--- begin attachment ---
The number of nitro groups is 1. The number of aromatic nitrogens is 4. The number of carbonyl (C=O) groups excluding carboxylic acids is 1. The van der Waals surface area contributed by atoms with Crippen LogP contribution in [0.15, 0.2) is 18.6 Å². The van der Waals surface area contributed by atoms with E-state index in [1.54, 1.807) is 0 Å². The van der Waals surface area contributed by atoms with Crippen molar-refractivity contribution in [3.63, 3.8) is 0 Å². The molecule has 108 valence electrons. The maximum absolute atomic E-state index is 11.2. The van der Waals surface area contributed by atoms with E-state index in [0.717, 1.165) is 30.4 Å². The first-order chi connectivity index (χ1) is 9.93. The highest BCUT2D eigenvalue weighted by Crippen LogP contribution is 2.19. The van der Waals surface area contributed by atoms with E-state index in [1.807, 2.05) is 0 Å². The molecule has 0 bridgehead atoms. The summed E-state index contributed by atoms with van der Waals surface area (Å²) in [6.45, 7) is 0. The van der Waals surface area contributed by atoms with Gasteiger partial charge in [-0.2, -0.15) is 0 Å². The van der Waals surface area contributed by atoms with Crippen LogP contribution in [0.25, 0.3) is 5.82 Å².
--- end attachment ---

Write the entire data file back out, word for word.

The number of nitro groups is 1. The number of aromatic nitrogens is 4. The number of carbonyl (C=O) groups excluding carboxylic acids is 1. The van der Waals surface area contributed by atoms with Crippen LogP contribution in [0.15, 0.2) is 18.6 Å². The van der Waals surface area contributed by atoms with E-state index in [1.54, 1.807) is 0 Å². The van der Waals surface area contributed by atoms with Crippen molar-refractivity contribution in [3.63, 3.8) is 0 Å². The molecule has 108 valence electrons. The maximum absolute atomic E-state index is 11.2. The van der Waals surface area contributed by atoms with E-state index in [0.717, 1.165) is 30.4 Å². The first-order chi connectivity index (χ1) is 9.93. The highest BCUT2D eigenvalue weighted by Crippen LogP contribution is 2.19. The van der Waals surface area contributed by atoms with E-state index in [1.807, 2.05) is 0 Å². The molecule has 0 bridgehead atoms. The summed E-state index contributed by atoms with van der Waals surface area (Å²) in [6.45, 7) is 0. The van der Waals surface area contributed by atoms with Gasteiger partial charge in [-0.2, -0.15) is 0 Å². The van der Waals surface area contributed by atoms with Crippen LogP contribution in [0.25, 0.3) is 5.82 Å².